Roddy Scheer & Doug Moss
Like any major spectator sport league, the National Football League (NFL) is no darling to environmental advocates. Stadium construction, maintenance and energy use contribute significantly to carbon dioxide (CO2) emissions and resource depletion. Transportation of fans to games, waste generated during games, and production and disposal of merchandise and equipment can also contribute to environmental harm.
That said, given these points against it, the NFL has made a concerted effort in recent years to reduce its environmental impact, even vowing to become a “net zero” emissions league—meaning it will offset all of its greenhouse gas emissions through a combination of reducing its own emissions and supporting projects that remove or reduce CO2 from the atmosphere—in the near future.
Indeed, the NFL has made a major push to offset CO2 emissions over the past few years, offsetting upwards of 20,000 metric tons of CO2 per year, league-wide. The leading non-profit Environmental Defense Fund (EDF) is partnering with the NFL on its emissions reduction and offset strategy. The goal of this unusual partnership is to reduce emissions through improved energy efficiency and the increased use of renewable energy sources.
The league also encourages and promotes sustainability practices—recycling, reducing single-use plastics, and using environmentally-friendly transportation—at stadiums across the country. And an NFL tree planting campaign also helps reduce the league’s carbon footprint. The league rounds out its emissions reduction strategy by purchasing renewable energy credits to “offset” emissions from energy usage in NFL facilities and events. The league proudly offsets all energy used at major Super Bowl venues.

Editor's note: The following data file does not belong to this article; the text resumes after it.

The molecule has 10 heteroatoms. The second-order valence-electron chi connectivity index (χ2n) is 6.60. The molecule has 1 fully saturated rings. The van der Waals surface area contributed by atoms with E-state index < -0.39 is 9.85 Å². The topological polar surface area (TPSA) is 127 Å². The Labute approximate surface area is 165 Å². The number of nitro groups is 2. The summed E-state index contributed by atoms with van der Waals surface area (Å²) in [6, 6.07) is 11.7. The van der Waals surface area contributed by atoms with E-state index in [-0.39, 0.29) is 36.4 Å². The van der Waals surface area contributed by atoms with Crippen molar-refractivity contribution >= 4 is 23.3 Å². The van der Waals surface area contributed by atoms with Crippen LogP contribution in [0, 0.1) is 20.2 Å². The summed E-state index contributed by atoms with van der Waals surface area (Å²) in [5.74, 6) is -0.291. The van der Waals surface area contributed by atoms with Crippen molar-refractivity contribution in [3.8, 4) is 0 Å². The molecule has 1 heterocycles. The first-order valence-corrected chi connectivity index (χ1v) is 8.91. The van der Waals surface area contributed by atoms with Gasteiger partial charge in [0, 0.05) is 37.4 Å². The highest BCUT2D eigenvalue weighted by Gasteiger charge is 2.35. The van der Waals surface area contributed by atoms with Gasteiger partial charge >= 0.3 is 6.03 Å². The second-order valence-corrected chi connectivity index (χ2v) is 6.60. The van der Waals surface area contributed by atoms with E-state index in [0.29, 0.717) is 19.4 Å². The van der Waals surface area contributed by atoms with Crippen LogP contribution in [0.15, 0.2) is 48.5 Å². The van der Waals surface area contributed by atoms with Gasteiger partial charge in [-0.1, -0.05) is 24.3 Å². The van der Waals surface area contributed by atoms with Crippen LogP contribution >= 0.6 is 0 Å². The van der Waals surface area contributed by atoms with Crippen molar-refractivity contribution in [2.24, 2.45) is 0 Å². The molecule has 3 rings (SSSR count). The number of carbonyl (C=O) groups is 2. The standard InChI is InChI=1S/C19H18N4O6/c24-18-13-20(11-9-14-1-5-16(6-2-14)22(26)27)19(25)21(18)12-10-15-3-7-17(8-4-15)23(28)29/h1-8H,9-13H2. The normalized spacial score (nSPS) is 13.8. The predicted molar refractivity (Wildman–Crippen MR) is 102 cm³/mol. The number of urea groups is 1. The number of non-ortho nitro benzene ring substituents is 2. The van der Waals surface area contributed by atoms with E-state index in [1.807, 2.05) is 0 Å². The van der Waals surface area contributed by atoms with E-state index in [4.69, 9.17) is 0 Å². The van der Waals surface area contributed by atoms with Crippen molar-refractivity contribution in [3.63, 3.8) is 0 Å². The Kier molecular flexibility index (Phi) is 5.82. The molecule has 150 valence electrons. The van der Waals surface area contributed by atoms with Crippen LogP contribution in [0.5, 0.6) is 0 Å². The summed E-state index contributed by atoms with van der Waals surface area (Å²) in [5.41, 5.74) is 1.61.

Waste reduction is also a source of pride for the NFL. Starting in 2019, upwards of 90 percent of the waste generated at and around the Super Bowl was diverted from landfills through recycling and composting. Likewise, the league has started to take water conservation seriously, implementing low-flow plumbing fixtures and drought-resistant landscaping at various stadiums nationwide, while simultaneously working to educate fans on water conservation through its sustainability outreach program.
Another area where NFL planners have made strides is sustainable building and retrofits, implementing green building practices—such as the implementation of energy-efficient lighting and HVAC systems and the use of recycled building materials in several facilities across the country. For example, Levi’s Stadium, home of the San Francisco 49ers, is LEED Gold Certified and has a 27,000 square-foot green roof (green roofs provide numerous benefits, including stormwater management, improved air quality, energy efficiency, fire retardation and noise reduction).
The NFL isn’t the only American sports league fixated on sustainability of late. The National Basketball Association (NBA) has its annual “Green Week” celebration, Major League Baseball (MLB) has its “Green Game” initiative that runs the length of the baseball season, and the National Hockey League (NHL) has its “Green Initiative” that promotes sustainability year-round. But the NFL runs the highest profile sporting event on the planet—the Super Bowl—so it has a much larger opportunity to reach fans across the continent and around the world with its messages and examples of sustainability.
CONTACTS: NFL Green, nfl.com/causes/nfl-green/; Environmental Defense Fund, edf.org.
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